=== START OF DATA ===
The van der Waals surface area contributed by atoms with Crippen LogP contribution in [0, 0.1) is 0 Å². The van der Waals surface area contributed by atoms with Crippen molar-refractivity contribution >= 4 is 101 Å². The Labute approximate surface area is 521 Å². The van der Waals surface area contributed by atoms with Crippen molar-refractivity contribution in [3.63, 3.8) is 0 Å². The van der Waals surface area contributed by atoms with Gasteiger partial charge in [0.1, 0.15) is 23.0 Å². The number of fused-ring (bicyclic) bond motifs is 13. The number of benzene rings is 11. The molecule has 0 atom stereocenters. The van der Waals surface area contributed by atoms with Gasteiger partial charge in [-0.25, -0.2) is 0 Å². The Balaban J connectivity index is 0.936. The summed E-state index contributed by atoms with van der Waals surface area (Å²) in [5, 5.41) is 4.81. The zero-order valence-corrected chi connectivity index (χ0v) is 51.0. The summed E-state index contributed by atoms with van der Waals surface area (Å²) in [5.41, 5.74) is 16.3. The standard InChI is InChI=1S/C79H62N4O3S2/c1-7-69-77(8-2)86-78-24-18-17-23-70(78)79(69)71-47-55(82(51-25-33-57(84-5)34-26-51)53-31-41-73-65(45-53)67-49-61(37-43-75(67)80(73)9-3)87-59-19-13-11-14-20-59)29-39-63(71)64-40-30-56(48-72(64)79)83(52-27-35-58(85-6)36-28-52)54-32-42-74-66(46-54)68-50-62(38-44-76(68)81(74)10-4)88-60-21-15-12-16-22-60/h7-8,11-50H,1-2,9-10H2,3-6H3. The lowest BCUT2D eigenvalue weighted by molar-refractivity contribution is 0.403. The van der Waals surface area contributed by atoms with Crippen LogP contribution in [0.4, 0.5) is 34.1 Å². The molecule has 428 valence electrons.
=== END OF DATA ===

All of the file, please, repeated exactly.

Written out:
The van der Waals surface area contributed by atoms with Crippen LogP contribution in [0, 0.1) is 0 Å². The van der Waals surface area contributed by atoms with Crippen molar-refractivity contribution >= 4 is 101 Å². The Labute approximate surface area is 521 Å². The van der Waals surface area contributed by atoms with Crippen molar-refractivity contribution in [3.63, 3.8) is 0 Å². The van der Waals surface area contributed by atoms with Gasteiger partial charge in [0.1, 0.15) is 23.0 Å². The number of fused-ring (bicyclic) bond motifs is 13. The number of benzene rings is 11. The molecule has 0 atom stereocenters. The van der Waals surface area contributed by atoms with Gasteiger partial charge in [-0.25, -0.2) is 0 Å². The Balaban J connectivity index is 0.936. The summed E-state index contributed by atoms with van der Waals surface area (Å²) in [5, 5.41) is 4.81. The zero-order valence-corrected chi connectivity index (χ0v) is 51.0. The summed E-state index contributed by atoms with van der Waals surface area (Å²) in [5.41, 5.74) is 16.3. The standard InChI is InChI=1S/C79H62N4O3S2/c1-7-69-77(8-2)86-78-24-18-17-23-70(78)79(69)71-47-55(82(51-25-33-57(84-5)34-26-51)53-31-41-73-65(45-53)67-49-61(37-43-75(67)80(73)9-3)87-59-19-13-11-14-20-59)29-39-63(71)64-40-30-56(48-72(64)79)83(52-27-35-58(85-6)36-28-52)54-32-42-74-66(46-54)68-50-62(38-44-76(68)81(74)10-4)88-60-21-15-12-16-22-60/h7-8,11-50H,1-2,9-10H2,3-6H3. The lowest BCUT2D eigenvalue weighted by molar-refractivity contribution is 0.403. The van der Waals surface area contributed by atoms with Crippen LogP contribution in [0.4, 0.5) is 34.1 Å². The molecule has 428 valence electrons.